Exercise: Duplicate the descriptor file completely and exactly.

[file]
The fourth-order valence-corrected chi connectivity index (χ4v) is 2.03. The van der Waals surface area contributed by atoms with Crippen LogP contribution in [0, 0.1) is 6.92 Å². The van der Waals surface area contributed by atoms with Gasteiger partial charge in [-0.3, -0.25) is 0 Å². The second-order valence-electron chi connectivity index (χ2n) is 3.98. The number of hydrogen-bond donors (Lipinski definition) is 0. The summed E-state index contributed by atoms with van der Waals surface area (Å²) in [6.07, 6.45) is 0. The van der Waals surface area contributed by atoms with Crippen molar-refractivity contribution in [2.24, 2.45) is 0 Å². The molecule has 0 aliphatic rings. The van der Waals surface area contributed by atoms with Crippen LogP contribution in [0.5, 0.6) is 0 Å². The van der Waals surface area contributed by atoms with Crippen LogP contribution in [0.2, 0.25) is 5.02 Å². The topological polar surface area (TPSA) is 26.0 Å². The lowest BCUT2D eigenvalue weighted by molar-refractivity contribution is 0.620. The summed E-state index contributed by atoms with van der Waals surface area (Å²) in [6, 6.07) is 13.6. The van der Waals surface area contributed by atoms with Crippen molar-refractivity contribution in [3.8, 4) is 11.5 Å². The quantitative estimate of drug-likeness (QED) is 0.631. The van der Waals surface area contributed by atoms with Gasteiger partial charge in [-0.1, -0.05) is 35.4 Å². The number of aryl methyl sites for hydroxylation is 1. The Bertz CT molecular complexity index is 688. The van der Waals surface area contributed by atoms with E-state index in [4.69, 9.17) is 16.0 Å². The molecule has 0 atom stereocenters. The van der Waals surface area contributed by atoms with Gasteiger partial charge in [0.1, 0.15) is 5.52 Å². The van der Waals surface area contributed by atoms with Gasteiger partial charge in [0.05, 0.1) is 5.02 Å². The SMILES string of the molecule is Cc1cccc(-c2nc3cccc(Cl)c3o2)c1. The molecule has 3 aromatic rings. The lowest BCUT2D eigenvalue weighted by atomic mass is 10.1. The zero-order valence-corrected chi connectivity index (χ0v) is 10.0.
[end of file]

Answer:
The fourth-order valence-corrected chi connectivity index (χ4v) is 2.03. The van der Waals surface area contributed by atoms with Crippen LogP contribution in [0, 0.1) is 6.92 Å². The van der Waals surface area contributed by atoms with Gasteiger partial charge in [-0.3, -0.25) is 0 Å². The second-order valence-electron chi connectivity index (χ2n) is 3.98. The number of hydrogen-bond donors (Lipinski definition) is 0. The summed E-state index contributed by atoms with van der Waals surface area (Å²) in [6.07, 6.45) is 0. The van der Waals surface area contributed by atoms with Crippen molar-refractivity contribution in [2.24, 2.45) is 0 Å². The molecule has 0 aliphatic rings. The van der Waals surface area contributed by atoms with Crippen LogP contribution in [0.5, 0.6) is 0 Å². The van der Waals surface area contributed by atoms with Crippen LogP contribution in [0.2, 0.25) is 5.02 Å². The topological polar surface area (TPSA) is 26.0 Å². The lowest BCUT2D eigenvalue weighted by molar-refractivity contribution is 0.620. The summed E-state index contributed by atoms with van der Waals surface area (Å²) in [6, 6.07) is 13.6. The van der Waals surface area contributed by atoms with Crippen molar-refractivity contribution in [3.8, 4) is 11.5 Å². The quantitative estimate of drug-likeness (QED) is 0.631. The van der Waals surface area contributed by atoms with Gasteiger partial charge in [-0.1, -0.05) is 35.4 Å². The number of aryl methyl sites for hydroxylation is 1. The Bertz CT molecular complexity index is 688. The van der Waals surface area contributed by atoms with E-state index in [4.69, 9.17) is 16.0 Å². The molecule has 0 atom stereocenters. The van der Waals surface area contributed by atoms with Gasteiger partial charge in [0.1, 0.15) is 5.52 Å². The van der Waals surface area contributed by atoms with Gasteiger partial charge in [0.05, 0.1) is 5.02 Å². The SMILES string of the molecule is Cc1cccc(-c2nc3cccc(Cl)c3o2)c1. The molecule has 3 aromatic rings. The lowest BCUT2D eigenvalue weighted by atomic mass is 10.1. The zero-order valence-corrected chi connectivity index (χ0v) is 10.0.